vision

The Ministry for the Future: a hopeful vision for navigating our dire situation

The Ministry for the Future: a hopeful vision for navigating our dire situation

The Ministry for the Future, a new speculative fiction novel by Kim Stanley Robinson, is a remarkable and urgently needed book. It portrays a near future that is dark enough to be plausible, consistent with the destruction that science tells us climate change will bring. Yet it tells a sweeping story of how humanity might navigate the coming chaos and tragedy, prevent the most catastrophic outcomes, and even transform our systems for the better. It presents a realistic future worth working hard for. By doing so, it’s managed to kindle more hope in me. And it’s a grounded, determined hope, not the draining hope of desperation.

Realistic, hopeful, compelling

The Ministry for the Future is realistic about the state of climate change, vividly describing the disasters it will bring. And it’s real about the current barriers to action. The response that humanity manages isn’t utopian, smooth, or easy. It happens in spite of and mediated through the complexity of international relations, political realities, and economic incentives. It grapples with geo-engineering, terrorism, and the power of capital and entrenched interests.

Although one of the main plots follows U.N. negotiation with central banks over creating a new currency to drive carbon sequestration, it’s a page-turner, brought to life by eye-witness accounts and personal stories that crystalize how life will change over the coming decades. It shows how the unglamorous work of countless people across the world, all contributing in different ways, can add up to reversing global warming and building more just and equitable systems.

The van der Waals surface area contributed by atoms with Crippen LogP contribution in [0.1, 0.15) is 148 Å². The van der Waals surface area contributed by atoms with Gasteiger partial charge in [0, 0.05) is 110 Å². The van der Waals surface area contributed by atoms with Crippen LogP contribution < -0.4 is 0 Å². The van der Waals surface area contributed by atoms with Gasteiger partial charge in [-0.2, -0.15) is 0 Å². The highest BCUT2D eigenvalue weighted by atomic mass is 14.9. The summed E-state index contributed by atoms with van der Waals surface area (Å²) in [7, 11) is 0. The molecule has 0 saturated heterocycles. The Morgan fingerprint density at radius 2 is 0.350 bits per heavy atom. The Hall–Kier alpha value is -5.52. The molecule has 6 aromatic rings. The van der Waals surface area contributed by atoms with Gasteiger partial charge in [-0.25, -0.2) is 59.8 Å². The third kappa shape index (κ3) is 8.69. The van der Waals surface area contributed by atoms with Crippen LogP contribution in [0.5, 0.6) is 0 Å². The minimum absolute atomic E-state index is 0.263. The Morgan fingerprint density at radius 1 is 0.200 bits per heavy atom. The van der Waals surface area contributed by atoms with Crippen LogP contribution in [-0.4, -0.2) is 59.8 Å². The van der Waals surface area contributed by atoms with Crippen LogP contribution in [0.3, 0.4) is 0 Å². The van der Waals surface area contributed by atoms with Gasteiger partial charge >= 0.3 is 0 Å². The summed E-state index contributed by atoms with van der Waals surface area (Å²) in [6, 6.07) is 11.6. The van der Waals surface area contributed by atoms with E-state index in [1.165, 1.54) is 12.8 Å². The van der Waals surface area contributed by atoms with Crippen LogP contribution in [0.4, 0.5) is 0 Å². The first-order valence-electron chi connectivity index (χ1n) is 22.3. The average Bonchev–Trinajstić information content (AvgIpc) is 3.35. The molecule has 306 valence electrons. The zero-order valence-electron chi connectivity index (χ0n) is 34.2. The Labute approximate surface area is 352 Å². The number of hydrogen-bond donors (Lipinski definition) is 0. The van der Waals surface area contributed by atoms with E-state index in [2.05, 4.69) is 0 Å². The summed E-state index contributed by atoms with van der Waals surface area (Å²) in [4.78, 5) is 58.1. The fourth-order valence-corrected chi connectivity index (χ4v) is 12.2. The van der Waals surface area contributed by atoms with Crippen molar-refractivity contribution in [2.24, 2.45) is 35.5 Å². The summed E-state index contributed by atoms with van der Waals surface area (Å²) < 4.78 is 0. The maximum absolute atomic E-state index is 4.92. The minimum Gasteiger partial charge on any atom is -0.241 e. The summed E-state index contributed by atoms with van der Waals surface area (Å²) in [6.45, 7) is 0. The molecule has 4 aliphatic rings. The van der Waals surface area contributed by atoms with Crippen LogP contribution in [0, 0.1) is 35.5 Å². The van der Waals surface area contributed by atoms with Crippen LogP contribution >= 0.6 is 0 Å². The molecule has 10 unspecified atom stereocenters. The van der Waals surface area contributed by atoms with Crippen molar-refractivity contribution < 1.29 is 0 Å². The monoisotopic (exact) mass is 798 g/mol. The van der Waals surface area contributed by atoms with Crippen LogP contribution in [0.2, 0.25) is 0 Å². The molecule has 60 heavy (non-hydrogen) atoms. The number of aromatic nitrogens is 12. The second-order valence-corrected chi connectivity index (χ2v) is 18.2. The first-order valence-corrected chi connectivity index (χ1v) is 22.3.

Filling a gap in our collective imagination

Ezra Klein called it the most important book he’s read all year, and I’d agree. This is science fiction at it’s best, serving as an ‘intuition pump’ to help us imagine and live into the world to come. You can listen to his interview with the author here. They discuss themes and ideas that run through the book, but there aren’t too many spoilers.

If you can’t imagine how we could get anywhere positive from the mess we’re in, I’d highly recommend giving this a read.

Posted by Edmund Mills in Book Reviews, 0 comments